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Weight, Body Composition, and Health

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  1. Weight, Body Composition, and Health Maintaining a Healthy Body Weight

  2. Weight and Health • Goal is to determine if an individual is: • Underweight • Health risks • Healthy weight • Overweight • Health risks if overweight and overfat • Huge health issue in US (see page 280)

  3. Key: No Data <10% 10%–14% 15%–19% 20%–24% _ >25% _ Increasing Prevalence of Obesity (BMI >30) among U.S. Adults 1991: Only four states had obesity rates greater than 15 percent. 1996: Over half of the states had obesity rates greater than 15 percent. 2001: Only one state had an obesity rate below 15 percent, most had obesity rates greater than 20 percent and one had an obesity rate greater than 25 percent.

  4. Obesity Prevalence - 2004 • 9 states > 25% population obese

  5. Evaluating Weight/Health Status • Compare weight to standard height-weight tables • Tables are of limited value and use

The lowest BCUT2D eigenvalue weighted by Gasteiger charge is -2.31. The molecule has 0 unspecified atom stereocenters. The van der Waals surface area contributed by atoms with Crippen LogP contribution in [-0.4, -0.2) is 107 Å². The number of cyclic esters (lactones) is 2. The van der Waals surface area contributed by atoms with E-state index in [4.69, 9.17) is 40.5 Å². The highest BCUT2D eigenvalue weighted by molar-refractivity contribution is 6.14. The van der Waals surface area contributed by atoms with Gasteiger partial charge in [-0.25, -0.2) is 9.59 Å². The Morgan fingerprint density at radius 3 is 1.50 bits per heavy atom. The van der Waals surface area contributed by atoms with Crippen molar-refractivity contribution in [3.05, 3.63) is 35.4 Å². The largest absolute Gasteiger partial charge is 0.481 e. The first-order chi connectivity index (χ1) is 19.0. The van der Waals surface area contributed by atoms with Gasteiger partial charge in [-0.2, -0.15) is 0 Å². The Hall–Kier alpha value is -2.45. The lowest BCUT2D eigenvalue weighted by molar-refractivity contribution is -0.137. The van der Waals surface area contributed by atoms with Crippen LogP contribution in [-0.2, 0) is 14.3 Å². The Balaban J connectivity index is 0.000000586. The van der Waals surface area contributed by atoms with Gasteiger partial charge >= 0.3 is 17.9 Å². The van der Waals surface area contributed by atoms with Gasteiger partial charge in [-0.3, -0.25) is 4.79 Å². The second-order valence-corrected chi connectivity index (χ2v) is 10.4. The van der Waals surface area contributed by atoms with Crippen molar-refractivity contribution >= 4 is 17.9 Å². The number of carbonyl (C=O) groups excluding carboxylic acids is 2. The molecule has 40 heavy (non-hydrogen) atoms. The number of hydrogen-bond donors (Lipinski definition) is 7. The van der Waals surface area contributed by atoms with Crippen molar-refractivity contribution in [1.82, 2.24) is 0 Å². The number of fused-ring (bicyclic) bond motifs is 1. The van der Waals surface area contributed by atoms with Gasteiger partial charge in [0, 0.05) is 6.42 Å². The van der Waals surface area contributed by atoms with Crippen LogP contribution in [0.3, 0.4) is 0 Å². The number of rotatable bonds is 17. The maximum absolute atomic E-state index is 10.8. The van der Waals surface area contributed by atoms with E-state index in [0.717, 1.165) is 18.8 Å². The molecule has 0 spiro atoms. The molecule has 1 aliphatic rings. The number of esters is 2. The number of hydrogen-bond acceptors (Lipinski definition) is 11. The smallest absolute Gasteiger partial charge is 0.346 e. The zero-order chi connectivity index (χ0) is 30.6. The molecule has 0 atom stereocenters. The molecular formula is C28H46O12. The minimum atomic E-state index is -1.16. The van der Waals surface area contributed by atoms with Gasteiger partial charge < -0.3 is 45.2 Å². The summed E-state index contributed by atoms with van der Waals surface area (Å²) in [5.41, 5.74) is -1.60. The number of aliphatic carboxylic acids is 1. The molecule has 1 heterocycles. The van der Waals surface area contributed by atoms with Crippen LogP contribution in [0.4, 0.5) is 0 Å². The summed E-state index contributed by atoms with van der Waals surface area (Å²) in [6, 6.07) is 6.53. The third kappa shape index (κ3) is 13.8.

6. Evaluating Weight/Health Status • Body Mass Index (BMI) • Preferred measure for evaluating weight • Based on significant amount of research

  7. BMI

  8. BMI Figures • Men Women • 19.8 18.8 • 21.1 19.3 • 22.2 20.9 • 23.6 23.1 • 25.8 26.2 • 28.1 29.9 • 31.5 34.3 • 35.2 38.6 • 41.5 45.4

  9. * Increased health risks, see pg 262/263

  10. Health Risks and Weight

  11. BMI • BMI is not a good measure for evaluating a body builder/serious athlete’s weight/health • Low end is an appropriate measure of being underweight for all

  12. BMI • Calculating BMI BMI = weight in pounds x 703 (height, inches)2

  13. BMI • Calculating the weight associated with a desired BMI: Weight, lbs = desired BMI x (height, inches)2 703

  14. Calculating BMI BMI = weight in pounds x 703 (height, inches)2 Weight, lbs = desired BMI x (height, inches)2 703

  15. BMI Figures • Men Women • 19.8 18.8 • 21.1 19.3 • 22.2 20.9 • 23.6 23.1 • 25.8 26.2 • 28.1 29.9 • 31.5 34.3 • 35.2 38.6 • 41.5 45.4

  16. BMI

  17. Body Fat • Need enough body fat to meet basic needs, but not so much as to increase health risks

  18. Body Fat • Essential Body Fat: • Males: 3% body fat • Females: 12% body fat, 20% for reproductive health (menstruation and fertility) • The latter value has recently come into question

  19. % Body Fat and Health • Health risks increase when: • Males: % body fat > 22 – 25 % • Females: % body fat > 32 – 35 % • Higher number is for those 40 and over.

  20. Measuring % Body Fat % body fat is difficult to measure accurately • Common methods for measuring: • Fat fold measures with calipers • Bioelectric impedance • Underwater weighing • MRI